PNAS: P., Web Developer

I've decided to do a new round of profiles in the Project for Non-Academic Science (acronym deliberately chosen to coincide with a journal), as a way of getting a little more information out there to students studying in STEM fields who will likely end up with jobs off the "standard" academic science track.

Fourth in this round is a Union alumn (another nice bonus of this is getting to promote some of my college's former students...) who prefers to remain anonymous, but is a computer engineer turned web developer for a public relations firm.

1) What is your non-academic job? I'm a web developer at a public relations agency. I do a frontend and backend (PHP with my preferred framework being Laravel) web development, and a little native Android stuff.

2) What is your science background? B.S. in Computer Engineering from Union.

3) What led you to this job? Web development was always a hobby. I though I'd do embedded systems forever since I liked Arduinos and it's the kind of programming that Real Programmers™ do. But I was kind of terrible at it. While I was terrible at that I met an agency web developer through colleagues at the embedded systems place. He ended up recommending me at an ad agency, then after some tortuous early-20s career path business, I followed him to our current gig.

4) What's your work environment like? (Lab bench, field work, office, etc) Desk in a large open plan office with wee cubicle walls that stop just short of my eye height.

5) What do you do in a typical day? Get to the office at about 9:15–9:45. What I do from there depends on what kind of place I'm in project-wise: am I developing new features or am I responding to QA fixes? For the former: I'll jump back in where I left off, making incremental commits in git (with the project hosted on bitbucket) and pushing to a staging environment as I go. If I have open QA issues in our issue tracker (we use Jira) I'll just jump on those right away, and generally all of my commit messages will have a ticket name in them.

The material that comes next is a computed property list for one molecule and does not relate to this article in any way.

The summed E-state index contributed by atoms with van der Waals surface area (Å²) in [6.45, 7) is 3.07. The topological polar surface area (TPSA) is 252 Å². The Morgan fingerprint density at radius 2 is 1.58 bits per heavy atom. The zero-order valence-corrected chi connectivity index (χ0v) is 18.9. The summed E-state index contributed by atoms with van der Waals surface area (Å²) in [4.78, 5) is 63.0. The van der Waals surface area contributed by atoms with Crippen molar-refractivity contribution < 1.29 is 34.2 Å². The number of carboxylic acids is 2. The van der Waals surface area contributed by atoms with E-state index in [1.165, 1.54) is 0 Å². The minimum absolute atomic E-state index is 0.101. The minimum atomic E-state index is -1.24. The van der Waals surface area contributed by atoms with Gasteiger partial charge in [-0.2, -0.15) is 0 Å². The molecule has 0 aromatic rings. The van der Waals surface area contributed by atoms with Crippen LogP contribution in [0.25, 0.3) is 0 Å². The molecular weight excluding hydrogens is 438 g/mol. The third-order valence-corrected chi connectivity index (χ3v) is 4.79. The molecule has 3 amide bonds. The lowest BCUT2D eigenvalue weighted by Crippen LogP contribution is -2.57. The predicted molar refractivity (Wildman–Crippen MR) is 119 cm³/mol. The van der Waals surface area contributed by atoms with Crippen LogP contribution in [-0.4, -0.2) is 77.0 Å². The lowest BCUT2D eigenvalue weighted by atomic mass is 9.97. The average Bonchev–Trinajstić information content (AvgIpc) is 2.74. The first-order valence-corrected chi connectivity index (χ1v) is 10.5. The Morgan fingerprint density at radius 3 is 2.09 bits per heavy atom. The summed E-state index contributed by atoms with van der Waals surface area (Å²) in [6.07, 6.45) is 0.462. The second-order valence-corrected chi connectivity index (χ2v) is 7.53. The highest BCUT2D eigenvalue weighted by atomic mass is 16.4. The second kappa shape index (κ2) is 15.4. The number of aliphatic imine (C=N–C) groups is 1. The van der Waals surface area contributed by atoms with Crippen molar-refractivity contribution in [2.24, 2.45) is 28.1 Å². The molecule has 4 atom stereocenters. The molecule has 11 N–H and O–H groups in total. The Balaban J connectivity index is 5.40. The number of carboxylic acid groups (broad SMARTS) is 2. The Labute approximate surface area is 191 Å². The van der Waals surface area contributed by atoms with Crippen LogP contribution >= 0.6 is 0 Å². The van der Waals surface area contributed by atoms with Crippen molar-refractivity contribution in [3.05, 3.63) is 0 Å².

I have just a few meetings a week: the tech group meets to go over status for an hour, and I've got a 1-1 meeting with the tech group supervisor to assess my workload and plan for upcoming projects.

6) How does your science background help you in your job? Learning how to learn to program was big. Design patterns come up every so often. The meta design pattern of "see if the current problem is either solved or a trivial permutation of a solved problem." A big thing is metrics: speed is the building block of good user experience on the web, and we fortunately have tools to make running an experiment 10M times trivial. So I check my assumptions a decent amount with JSPerf or chrome dev tools to see whether or not some bit of "good programming" is going to make the user experience all terrible on bad hardware

7) If a current college student wanted to get a job like yours, how
should they go about it?
Have something to show, I think. If you come into an interview with "my best project was this, I used these technologies in it (backend language/framework, frontend framework, whatever) and my experience with them was positive for these reasons and negative for these reasons" I'd be really excited to work with you. Maybe intimidated. With agency work there's simply no way for you to be an expert in every client's stack, and that's totally OK. Be awesome at one thing and be adaptable in all things.

8) What's the most important thing you learned from science? From CS: an ounce of planning prevents a pound of late night development misery. From science: check your assumptions.

9) What advice would you give to young science students trying to plan
their careers?
If I'd followed my career plan I'd be utterly miserable; I was awful at my first job out of college and assumed I was awful at software engineering. Plan, certainly, but do it in pencil, and when good opportunity walks into your life don't waste it.

10) (Totally Optional Question) What's the pay like? $80K

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